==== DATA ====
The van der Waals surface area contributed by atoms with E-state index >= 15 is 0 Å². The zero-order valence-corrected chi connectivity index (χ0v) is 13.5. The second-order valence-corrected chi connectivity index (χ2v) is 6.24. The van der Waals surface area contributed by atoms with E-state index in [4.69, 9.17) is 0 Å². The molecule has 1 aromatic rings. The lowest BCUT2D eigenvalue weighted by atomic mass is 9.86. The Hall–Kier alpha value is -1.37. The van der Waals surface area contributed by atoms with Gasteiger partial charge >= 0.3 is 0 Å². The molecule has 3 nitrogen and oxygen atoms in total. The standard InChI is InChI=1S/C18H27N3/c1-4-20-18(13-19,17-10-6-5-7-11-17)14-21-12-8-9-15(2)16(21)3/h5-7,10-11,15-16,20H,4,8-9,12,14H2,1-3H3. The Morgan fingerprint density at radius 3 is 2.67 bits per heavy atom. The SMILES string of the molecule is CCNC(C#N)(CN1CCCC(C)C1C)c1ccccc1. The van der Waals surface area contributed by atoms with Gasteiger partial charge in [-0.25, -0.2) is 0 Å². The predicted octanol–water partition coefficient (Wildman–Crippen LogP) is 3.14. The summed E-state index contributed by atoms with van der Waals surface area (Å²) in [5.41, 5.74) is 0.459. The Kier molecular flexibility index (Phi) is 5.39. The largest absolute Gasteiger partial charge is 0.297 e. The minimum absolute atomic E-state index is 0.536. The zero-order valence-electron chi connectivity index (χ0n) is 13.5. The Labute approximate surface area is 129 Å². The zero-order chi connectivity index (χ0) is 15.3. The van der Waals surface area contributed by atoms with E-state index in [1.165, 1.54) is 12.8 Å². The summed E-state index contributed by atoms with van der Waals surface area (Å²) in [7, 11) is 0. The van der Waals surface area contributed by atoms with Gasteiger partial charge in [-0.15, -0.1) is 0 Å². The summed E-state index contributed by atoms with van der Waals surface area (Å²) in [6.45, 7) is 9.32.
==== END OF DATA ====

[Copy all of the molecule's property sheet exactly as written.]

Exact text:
The van der Waals surface area contributed by atoms with E-state index >= 15 is 0 Å². The zero-order valence-corrected chi connectivity index (χ0v) is 13.5. The second-order valence-corrected chi connectivity index (χ2v) is 6.24. The van der Waals surface area contributed by atoms with E-state index in [4.69, 9.17) is 0 Å². The molecule has 1 aromatic rings. The lowest BCUT2D eigenvalue weighted by atomic mass is 9.86. The Hall–Kier alpha value is -1.37. The van der Waals surface area contributed by atoms with Gasteiger partial charge >= 0.3 is 0 Å². The molecule has 3 nitrogen and oxygen atoms in total. The standard InChI is InChI=1S/C18H27N3/c1-4-20-18(13-19,17-10-6-5-7-11-17)14-21-12-8-9-15(2)16(21)3/h5-7,10-11,15-16,20H,4,8-9,12,14H2,1-3H3. The Morgan fingerprint density at radius 3 is 2.67 bits per heavy atom. The SMILES string of the molecule is CCNC(C#N)(CN1CCCC(C)C1C)c1ccccc1. The van der Waals surface area contributed by atoms with Gasteiger partial charge in [-0.25, -0.2) is 0 Å². The predicted octanol–water partition coefficient (Wildman–Crippen LogP) is 3.14. The summed E-state index contributed by atoms with van der Waals surface area (Å²) in [5.41, 5.74) is 0.459. The Kier molecular flexibility index (Phi) is 5.39. The largest absolute Gasteiger partial charge is 0.297 e. The minimum absolute atomic E-state index is 0.536. The zero-order valence-electron chi connectivity index (χ0n) is 13.5. The Labute approximate surface area is 129 Å². The zero-order chi connectivity index (χ0) is 15.3. The van der Waals surface area contributed by atoms with E-state index in [1.165, 1.54) is 12.8 Å². The summed E-state index contributed by atoms with van der Waals surface area (Å²) in [7, 11) is 0. The van der Waals surface area contributed by atoms with Gasteiger partial charge in [-0.15, -0.1) is 0 Å². The summed E-state index contributed by atoms with van der Waals surface area (Å²) in [6.45, 7) is 9.32.